At NSA Ajit Doval’s mega Kashmir meet, a stinker for Pak and a piece of advice
At his five-hour long meeting to review the operational strategies and tactics of security forces in Jammu and Kashmir, National Security Adviser Ajit Doval showered praises on security forces for the successful elimination of Kashmir’s Hizbul Mujahideen chief Riyaz Naikoo over the week. In that praise, Doval also slipped in a message: the importance of developing actionable human intelligence and operational synergy among forces fronting the counter-terror operations.
The Special Operations Group of the Jammu and Kashmir Police had been working on people in the Kupwara district who had had access to Riyaz Naikoo. As J&K police chief Dilbag Singh told this newspaper later, one of them was a man who had played a role in building the secret bunker in his native village in south Kashmir’s Pulwama. The intelligence was pinpointed. The security forces didn’t give up when they couldn’t locate him in the first round and kept up the search.
Riyaz Naikoo’s elimination, a serious setback to terror group Hizbul Mujahideen in south Kashmir, is considered one of the most successful security operations in recent months in Jammu and Kashmir.
In a video of Naikoo’s boss mourning his death, the Hizbul founder who also leads the Pakistan’s ISI-backed alliance of terror groups United Jihad Council, Syed Salahuddin said the mujahideen (terrorists) had broken the back of the enemy (India) in Handwara Rajwar recently “but the enemy (India) has the edge”.
Ajit Doval’s meeting with top army commanders and chiefs of all intelligence and paramilitary forces deployed in Jammu and Kashmir was convened to sharpen this edge.
Pak’s deep state is incharge
Pakistan, by all accounts, is determined to bear down on India. This is the first summer after India scrapped Jammu and Kashmir’s special status in August last year and Islamabad has been prepping ever since.
It had floated The Resistance Front late last year, a name stripped of the religious label designed to message to the world that they are India-bred. Lashkar-e-Taiba, the terror group notorious for brutal killings in Kashmir, had been tasked to handhold this newly-minted terror group and let them take the credit for all terrorist action to ward-off international pressure.
Doval’s meeting felt that it was clear that the deep state was clearly incharge of Pakistan’s Kashmir policy. And Imran Khan, quite like India had anticipated right in the beginning, was letting the army run the show.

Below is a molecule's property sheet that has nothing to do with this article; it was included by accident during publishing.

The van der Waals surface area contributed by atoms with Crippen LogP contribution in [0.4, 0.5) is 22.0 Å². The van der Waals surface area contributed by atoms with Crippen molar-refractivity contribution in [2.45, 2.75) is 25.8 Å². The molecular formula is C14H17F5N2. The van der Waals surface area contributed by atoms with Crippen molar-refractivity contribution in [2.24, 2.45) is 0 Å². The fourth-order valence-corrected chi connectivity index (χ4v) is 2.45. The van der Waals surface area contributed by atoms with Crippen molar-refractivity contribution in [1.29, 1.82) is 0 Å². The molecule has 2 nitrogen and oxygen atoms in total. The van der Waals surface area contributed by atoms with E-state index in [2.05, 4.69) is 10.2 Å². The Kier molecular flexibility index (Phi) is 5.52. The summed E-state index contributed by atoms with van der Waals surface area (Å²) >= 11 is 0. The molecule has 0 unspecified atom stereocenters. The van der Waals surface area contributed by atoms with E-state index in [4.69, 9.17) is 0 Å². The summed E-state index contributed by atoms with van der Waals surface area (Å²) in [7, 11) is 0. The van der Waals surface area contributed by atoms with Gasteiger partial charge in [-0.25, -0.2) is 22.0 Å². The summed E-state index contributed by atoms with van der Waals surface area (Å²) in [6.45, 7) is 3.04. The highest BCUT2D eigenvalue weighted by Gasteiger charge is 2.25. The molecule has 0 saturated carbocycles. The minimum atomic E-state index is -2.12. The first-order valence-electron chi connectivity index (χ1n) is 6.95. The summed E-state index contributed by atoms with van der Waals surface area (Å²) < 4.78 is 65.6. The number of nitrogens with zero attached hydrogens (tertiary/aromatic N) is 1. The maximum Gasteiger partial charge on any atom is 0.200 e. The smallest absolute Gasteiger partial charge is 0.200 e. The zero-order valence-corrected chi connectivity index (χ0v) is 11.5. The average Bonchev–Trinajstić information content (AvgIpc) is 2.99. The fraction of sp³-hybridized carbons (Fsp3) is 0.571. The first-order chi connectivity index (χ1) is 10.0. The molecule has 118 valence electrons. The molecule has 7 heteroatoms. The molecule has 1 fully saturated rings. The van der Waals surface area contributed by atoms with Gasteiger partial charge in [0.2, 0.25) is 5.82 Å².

Imran Khan’s recent tweet on Kashmir that attributed violence in Kashmir to an “indigenous resistance movement” and accused India of finding a pretext to launch a “false flag operation” also found a reference at the meeting.
This remark has been interpreted in New Delhi to imply that the TRF model of funding terror and denying a role in terrorism in Kashmir was the template. As long as it works.
What it means for Kashmir
A senior government official who was present at Doval’s marathon meeting - he let the officers do most of the talking - told Hindustan Times that Pakistan’s determination to have a stab at pushing terror this year coincided with his simultaneous effort to try to internationalise developments in Kashmir. The decision to place the Pakistan Air Force on alert this week pointed in this direction.
For security forces in Kashmir, this implied that they would have to scale up the counter-infiltration grid along the Line of Control and the counter-insurgency grid in the Kashmir valley. Doval told security forces deployed along the line of control to ensure that terrorists from Pakistan don’t slip past them, day or night. Last month, about 25-30 of them did.
There will be more attempts this month.
The biggest contingent is aligned to the Lashkar-e-Taiba (244) and the Jaish-e-Mohammed (129), which plans to carryy out simultaneous attacks on 11 May. The Hizbul Mujahideen, which has a depleted strength in South Kashmir, had about 60.
The army and Border Security Force shared their plans how they intended to minimise the possibility of terrorists slipping in, plans that officials said did require some tweaks.
And a word of advice
NSA Ajit Doval underscored that the blueprint put on the table at the meeting would require absolute synergy between different security forces. There cannot be a mismatch, he told them. The advice was given in context of reports that he had received about lack of coordination between ground commanders from different forces.
Some of this lack of mutual respect is reflected in the controversy around “unpleasant” comments made about the Central Reserve Police Force by Jammu and Kashmir Inspector General of Police (Kashmir) Vijay Kumar.
Kumar, according to a leaked report filed by a CRPF officer to his seniors, said at a meeting that the CRPF wasn’t contributing enough to the counter-terror effort but only taking credit when it was the army and the J&K police that did most of the work.